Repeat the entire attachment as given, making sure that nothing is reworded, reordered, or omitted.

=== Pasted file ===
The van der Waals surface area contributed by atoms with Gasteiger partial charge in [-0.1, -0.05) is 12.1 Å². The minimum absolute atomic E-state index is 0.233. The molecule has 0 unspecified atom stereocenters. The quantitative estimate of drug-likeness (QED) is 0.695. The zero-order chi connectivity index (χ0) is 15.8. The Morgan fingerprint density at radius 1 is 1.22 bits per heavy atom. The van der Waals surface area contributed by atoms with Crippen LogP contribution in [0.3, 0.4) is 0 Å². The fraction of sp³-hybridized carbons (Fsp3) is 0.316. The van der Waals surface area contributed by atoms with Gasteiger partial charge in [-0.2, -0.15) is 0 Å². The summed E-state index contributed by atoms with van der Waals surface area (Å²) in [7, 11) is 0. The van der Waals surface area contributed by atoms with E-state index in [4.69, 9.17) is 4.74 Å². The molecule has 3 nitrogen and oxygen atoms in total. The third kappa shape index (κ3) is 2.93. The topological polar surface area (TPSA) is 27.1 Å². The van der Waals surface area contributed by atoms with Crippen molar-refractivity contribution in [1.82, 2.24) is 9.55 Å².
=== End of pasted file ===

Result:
The van der Waals surface area contributed by atoms with Gasteiger partial charge in [-0.1, -0.05) is 12.1 Å². The minimum absolute atomic E-state index is 0.233. The molecule has 0 unspecified atom stereocenters. The quantitative estimate of drug-likeness (QED) is 0.695. The zero-order chi connectivity index (χ0) is 15.8. The Morgan fingerprint density at radius 1 is 1.22 bits per heavy atom. The van der Waals surface area contributed by atoms with Crippen LogP contribution in [0.3, 0.4) is 0 Å². The fraction of sp³-hybridized carbons (Fsp3) is 0.316. The van der Waals surface area contributed by atoms with Gasteiger partial charge in [-0.2, -0.15) is 0 Å². The summed E-state index contributed by atoms with van der Waals surface area (Å²) in [7, 11) is 0. The van der Waals surface area contributed by atoms with E-state index in [4.69, 9.17) is 4.74 Å². The molecule has 3 nitrogen and oxygen atoms in total. The third kappa shape index (κ3) is 2.93. The topological polar surface area (TPSA) is 27.1 Å². The van der Waals surface area contributed by atoms with Crippen molar-refractivity contribution in [1.82, 2.24) is 9.55 Å².